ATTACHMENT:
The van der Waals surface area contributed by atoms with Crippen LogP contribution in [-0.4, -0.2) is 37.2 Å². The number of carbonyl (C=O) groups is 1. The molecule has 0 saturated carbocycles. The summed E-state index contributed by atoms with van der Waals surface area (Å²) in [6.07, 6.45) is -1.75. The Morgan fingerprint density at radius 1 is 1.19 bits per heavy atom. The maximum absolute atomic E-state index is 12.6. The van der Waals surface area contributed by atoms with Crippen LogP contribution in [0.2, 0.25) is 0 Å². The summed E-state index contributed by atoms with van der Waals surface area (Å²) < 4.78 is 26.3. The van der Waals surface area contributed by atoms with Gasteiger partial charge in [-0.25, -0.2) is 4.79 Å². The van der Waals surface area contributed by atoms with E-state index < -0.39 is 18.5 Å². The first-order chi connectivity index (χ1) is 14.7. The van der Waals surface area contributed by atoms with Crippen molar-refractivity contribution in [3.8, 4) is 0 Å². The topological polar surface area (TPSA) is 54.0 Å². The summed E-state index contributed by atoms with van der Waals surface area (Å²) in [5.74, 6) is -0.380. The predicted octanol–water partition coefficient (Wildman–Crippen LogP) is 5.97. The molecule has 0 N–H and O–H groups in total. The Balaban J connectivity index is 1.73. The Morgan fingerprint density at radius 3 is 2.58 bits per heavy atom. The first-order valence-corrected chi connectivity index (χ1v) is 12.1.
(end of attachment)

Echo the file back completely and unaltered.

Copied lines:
The van der Waals surface area contributed by atoms with Crippen LogP contribution in [-0.4, -0.2) is 37.2 Å². The number of carbonyl (C=O) groups is 1. The molecule has 0 saturated carbocycles. The summed E-state index contributed by atoms with van der Waals surface area (Å²) in [6.07, 6.45) is -1.75. The Morgan fingerprint density at radius 1 is 1.19 bits per heavy atom. The maximum absolute atomic E-state index is 12.6. The van der Waals surface area contributed by atoms with Crippen LogP contribution in [0.2, 0.25) is 0 Å². The summed E-state index contributed by atoms with van der Waals surface area (Å²) < 4.78 is 26.3. The van der Waals surface area contributed by atoms with Gasteiger partial charge in [-0.25, -0.2) is 4.79 Å². The van der Waals surface area contributed by atoms with E-state index < -0.39 is 18.5 Å². The first-order chi connectivity index (χ1) is 14.7. The van der Waals surface area contributed by atoms with Crippen molar-refractivity contribution in [3.8, 4) is 0 Å². The topological polar surface area (TPSA) is 54.0 Å². The summed E-state index contributed by atoms with van der Waals surface area (Å²) in [5.74, 6) is -0.380. The predicted octanol–water partition coefficient (Wildman–Crippen LogP) is 5.97. The molecule has 0 N–H and O–H groups in total. The Balaban J connectivity index is 1.73. The Morgan fingerprint density at radius 3 is 2.58 bits per heavy atom. The first-order valence-corrected chi connectivity index (χ1v) is 12.1.